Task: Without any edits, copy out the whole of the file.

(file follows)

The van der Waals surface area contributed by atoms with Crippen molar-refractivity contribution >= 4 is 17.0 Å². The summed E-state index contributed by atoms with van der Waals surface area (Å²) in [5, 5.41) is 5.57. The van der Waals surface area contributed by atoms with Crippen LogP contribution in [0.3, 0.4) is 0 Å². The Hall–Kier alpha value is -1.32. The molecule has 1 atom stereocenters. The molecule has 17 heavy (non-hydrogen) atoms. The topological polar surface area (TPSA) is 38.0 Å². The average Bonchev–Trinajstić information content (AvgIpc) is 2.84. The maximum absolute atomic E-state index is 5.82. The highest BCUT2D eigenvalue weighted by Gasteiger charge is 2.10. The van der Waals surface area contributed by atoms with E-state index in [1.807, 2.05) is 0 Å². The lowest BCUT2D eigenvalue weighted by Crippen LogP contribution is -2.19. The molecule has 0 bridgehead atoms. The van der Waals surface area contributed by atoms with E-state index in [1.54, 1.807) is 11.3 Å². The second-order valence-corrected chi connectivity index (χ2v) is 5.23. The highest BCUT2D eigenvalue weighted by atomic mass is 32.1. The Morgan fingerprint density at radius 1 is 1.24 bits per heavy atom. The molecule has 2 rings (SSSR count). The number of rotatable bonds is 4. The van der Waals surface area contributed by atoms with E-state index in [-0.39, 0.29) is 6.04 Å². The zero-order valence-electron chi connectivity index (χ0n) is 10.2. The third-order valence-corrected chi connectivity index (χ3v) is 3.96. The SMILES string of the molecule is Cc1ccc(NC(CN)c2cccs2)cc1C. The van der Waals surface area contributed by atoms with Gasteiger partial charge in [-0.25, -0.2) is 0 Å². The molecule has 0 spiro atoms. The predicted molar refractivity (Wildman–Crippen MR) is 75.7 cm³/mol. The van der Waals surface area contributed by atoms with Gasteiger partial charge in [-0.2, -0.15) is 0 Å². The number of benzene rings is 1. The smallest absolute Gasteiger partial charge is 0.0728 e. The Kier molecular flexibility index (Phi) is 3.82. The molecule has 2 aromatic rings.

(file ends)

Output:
The van der Waals surface area contributed by atoms with Crippen molar-refractivity contribution >= 4 is 17.0 Å². The summed E-state index contributed by atoms with van der Waals surface area (Å²) in [5, 5.41) is 5.57. The van der Waals surface area contributed by atoms with Crippen LogP contribution in [0.3, 0.4) is 0 Å². The Hall–Kier alpha value is -1.32. The molecule has 1 atom stereocenters. The molecule has 17 heavy (non-hydrogen) atoms. The topological polar surface area (TPSA) is 38.0 Å². The average Bonchev–Trinajstić information content (AvgIpc) is 2.84. The maximum absolute atomic E-state index is 5.82. The highest BCUT2D eigenvalue weighted by Gasteiger charge is 2.10. The van der Waals surface area contributed by atoms with E-state index in [1.807, 2.05) is 0 Å². The lowest BCUT2D eigenvalue weighted by Crippen LogP contribution is -2.19. The molecule has 0 bridgehead atoms. The van der Waals surface area contributed by atoms with E-state index in [1.54, 1.807) is 11.3 Å². The second-order valence-corrected chi connectivity index (χ2v) is 5.23. The highest BCUT2D eigenvalue weighted by atomic mass is 32.1. The Morgan fingerprint density at radius 1 is 1.24 bits per heavy atom. The molecule has 2 rings (SSSR count). The number of rotatable bonds is 4. The van der Waals surface area contributed by atoms with E-state index in [-0.39, 0.29) is 6.04 Å². The zero-order valence-electron chi connectivity index (χ0n) is 10.2. The third-order valence-corrected chi connectivity index (χ3v) is 3.96. The SMILES string of the molecule is Cc1ccc(NC(CN)c2cccs2)cc1C. The van der Waals surface area contributed by atoms with Gasteiger partial charge in [-0.25, -0.2) is 0 Å². The molecule has 0 spiro atoms. The predicted molar refractivity (Wildman–Crippen MR) is 75.7 cm³/mol. The van der Waals surface area contributed by atoms with Gasteiger partial charge in [-0.2, -0.15) is 0 Å². The number of benzene rings is 1. The smallest absolute Gasteiger partial charge is 0.0728 e. The Kier molecular flexibility index (Phi) is 3.82. The molecule has 2 aromatic rings.